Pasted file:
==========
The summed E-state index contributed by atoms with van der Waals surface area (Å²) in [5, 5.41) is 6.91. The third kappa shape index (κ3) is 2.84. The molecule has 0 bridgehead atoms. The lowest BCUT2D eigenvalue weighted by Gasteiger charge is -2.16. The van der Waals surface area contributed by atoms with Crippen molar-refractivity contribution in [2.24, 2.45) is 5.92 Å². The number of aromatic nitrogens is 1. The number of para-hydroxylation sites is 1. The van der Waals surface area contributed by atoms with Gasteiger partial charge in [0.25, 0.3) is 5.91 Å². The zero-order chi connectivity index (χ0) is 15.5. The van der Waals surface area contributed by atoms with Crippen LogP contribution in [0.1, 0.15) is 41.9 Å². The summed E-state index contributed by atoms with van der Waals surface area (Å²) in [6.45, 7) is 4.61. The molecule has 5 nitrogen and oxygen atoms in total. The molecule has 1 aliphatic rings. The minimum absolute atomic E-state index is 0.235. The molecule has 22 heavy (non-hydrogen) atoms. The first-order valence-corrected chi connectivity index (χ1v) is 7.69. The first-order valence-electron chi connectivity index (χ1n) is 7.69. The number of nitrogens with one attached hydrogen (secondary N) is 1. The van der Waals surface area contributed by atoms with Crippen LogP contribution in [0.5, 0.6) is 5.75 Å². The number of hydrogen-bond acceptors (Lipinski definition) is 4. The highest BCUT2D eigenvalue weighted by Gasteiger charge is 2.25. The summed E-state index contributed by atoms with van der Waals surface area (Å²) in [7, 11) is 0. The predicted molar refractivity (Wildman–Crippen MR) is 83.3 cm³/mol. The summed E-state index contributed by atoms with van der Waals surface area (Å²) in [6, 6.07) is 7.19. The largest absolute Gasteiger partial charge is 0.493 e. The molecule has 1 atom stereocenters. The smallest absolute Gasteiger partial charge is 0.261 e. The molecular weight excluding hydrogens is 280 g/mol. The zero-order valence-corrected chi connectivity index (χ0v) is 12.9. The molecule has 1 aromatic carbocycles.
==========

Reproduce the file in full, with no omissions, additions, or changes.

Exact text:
The summed E-state index contributed by atoms with van der Waals surface area (Å²) in [5, 5.41) is 6.91. The third kappa shape index (κ3) is 2.84. The molecule has 0 bridgehead atoms. The lowest BCUT2D eigenvalue weighted by Gasteiger charge is -2.16. The van der Waals surface area contributed by atoms with Crippen molar-refractivity contribution in [2.24, 2.45) is 5.92 Å². The number of aromatic nitrogens is 1. The number of para-hydroxylation sites is 1. The van der Waals surface area contributed by atoms with Gasteiger partial charge in [0.25, 0.3) is 5.91 Å². The zero-order chi connectivity index (χ0) is 15.5. The van der Waals surface area contributed by atoms with Crippen LogP contribution in [0.1, 0.15) is 41.9 Å². The summed E-state index contributed by atoms with van der Waals surface area (Å²) in [6.45, 7) is 4.61. The molecule has 5 nitrogen and oxygen atoms in total. The molecule has 1 aliphatic rings. The minimum absolute atomic E-state index is 0.235. The molecule has 22 heavy (non-hydrogen) atoms. The first-order valence-corrected chi connectivity index (χ1v) is 7.69. The first-order valence-electron chi connectivity index (χ1n) is 7.69. The number of nitrogens with one attached hydrogen (secondary N) is 1. The van der Waals surface area contributed by atoms with Crippen LogP contribution in [0.5, 0.6) is 5.75 Å². The number of hydrogen-bond acceptors (Lipinski definition) is 4. The highest BCUT2D eigenvalue weighted by Gasteiger charge is 2.25. The summed E-state index contributed by atoms with van der Waals surface area (Å²) in [7, 11) is 0. The predicted molar refractivity (Wildman–Crippen MR) is 83.3 cm³/mol. The summed E-state index contributed by atoms with van der Waals surface area (Å²) in [6, 6.07) is 7.19. The largest absolute Gasteiger partial charge is 0.493 e. The molecule has 1 atom stereocenters. The smallest absolute Gasteiger partial charge is 0.261 e. The molecular weight excluding hydrogens is 280 g/mol. The zero-order valence-corrected chi connectivity index (χ0v) is 12.9. The molecule has 1 aromatic carbocycles.